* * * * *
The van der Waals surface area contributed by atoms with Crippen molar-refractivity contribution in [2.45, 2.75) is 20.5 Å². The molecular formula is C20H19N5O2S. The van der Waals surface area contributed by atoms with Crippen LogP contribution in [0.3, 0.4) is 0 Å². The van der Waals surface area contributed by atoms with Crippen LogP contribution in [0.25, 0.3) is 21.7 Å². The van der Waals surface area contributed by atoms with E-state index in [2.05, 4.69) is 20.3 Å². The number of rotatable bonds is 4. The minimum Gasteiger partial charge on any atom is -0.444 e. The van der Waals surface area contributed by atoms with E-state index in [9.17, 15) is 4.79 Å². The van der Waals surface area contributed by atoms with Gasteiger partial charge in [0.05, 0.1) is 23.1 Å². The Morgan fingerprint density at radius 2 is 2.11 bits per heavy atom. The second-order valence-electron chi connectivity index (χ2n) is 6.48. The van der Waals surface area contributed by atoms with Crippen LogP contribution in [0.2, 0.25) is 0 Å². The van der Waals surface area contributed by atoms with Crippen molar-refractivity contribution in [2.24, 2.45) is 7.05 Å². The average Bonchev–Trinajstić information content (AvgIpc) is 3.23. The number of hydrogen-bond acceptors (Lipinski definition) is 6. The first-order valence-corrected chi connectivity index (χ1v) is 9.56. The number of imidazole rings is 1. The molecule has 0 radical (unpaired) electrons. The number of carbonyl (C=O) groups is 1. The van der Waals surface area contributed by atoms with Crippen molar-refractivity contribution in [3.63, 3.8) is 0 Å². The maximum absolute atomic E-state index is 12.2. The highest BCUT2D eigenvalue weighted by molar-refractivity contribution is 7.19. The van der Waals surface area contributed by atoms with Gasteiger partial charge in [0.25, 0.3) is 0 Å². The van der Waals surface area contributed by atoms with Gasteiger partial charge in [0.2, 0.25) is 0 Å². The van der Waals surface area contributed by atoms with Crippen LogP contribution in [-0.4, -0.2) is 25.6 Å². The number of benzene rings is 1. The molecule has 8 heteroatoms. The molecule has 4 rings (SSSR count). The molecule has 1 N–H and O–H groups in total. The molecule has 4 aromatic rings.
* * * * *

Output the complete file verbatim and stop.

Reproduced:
The van der Waals surface area contributed by atoms with Crippen molar-refractivity contribution in [2.45, 2.75) is 20.5 Å². The molecular formula is C20H19N5O2S. The van der Waals surface area contributed by atoms with Crippen LogP contribution in [0.3, 0.4) is 0 Å². The van der Waals surface area contributed by atoms with Crippen LogP contribution in [0.25, 0.3) is 21.7 Å². The van der Waals surface area contributed by atoms with E-state index in [2.05, 4.69) is 20.3 Å². The number of rotatable bonds is 4. The minimum Gasteiger partial charge on any atom is -0.444 e. The van der Waals surface area contributed by atoms with E-state index in [9.17, 15) is 4.79 Å². The van der Waals surface area contributed by atoms with Gasteiger partial charge in [0.05, 0.1) is 23.1 Å². The Morgan fingerprint density at radius 2 is 2.11 bits per heavy atom. The second-order valence-electron chi connectivity index (χ2n) is 6.48. The van der Waals surface area contributed by atoms with Crippen LogP contribution in [0.2, 0.25) is 0 Å². The van der Waals surface area contributed by atoms with Crippen molar-refractivity contribution in [2.24, 2.45) is 7.05 Å². The average Bonchev–Trinajstić information content (AvgIpc) is 3.23. The number of hydrogen-bond acceptors (Lipinski definition) is 6. The first-order valence-corrected chi connectivity index (χ1v) is 9.56. The number of imidazole rings is 1. The molecule has 0 radical (unpaired) electrons. The number of carbonyl (C=O) groups is 1. The van der Waals surface area contributed by atoms with Crippen molar-refractivity contribution in [3.63, 3.8) is 0 Å². The maximum absolute atomic E-state index is 12.2. The highest BCUT2D eigenvalue weighted by molar-refractivity contribution is 7.19. The van der Waals surface area contributed by atoms with Gasteiger partial charge in [0.25, 0.3) is 0 Å². The van der Waals surface area contributed by atoms with Gasteiger partial charge in [0.2, 0.25) is 0 Å². The van der Waals surface area contributed by atoms with Crippen LogP contribution in [-0.4, -0.2) is 25.6 Å². The number of benzene rings is 1. The molecule has 8 heteroatoms. The molecule has 4 rings (SSSR count). The molecule has 1 N–H and O–H groups in total. The molecule has 4 aromatic rings.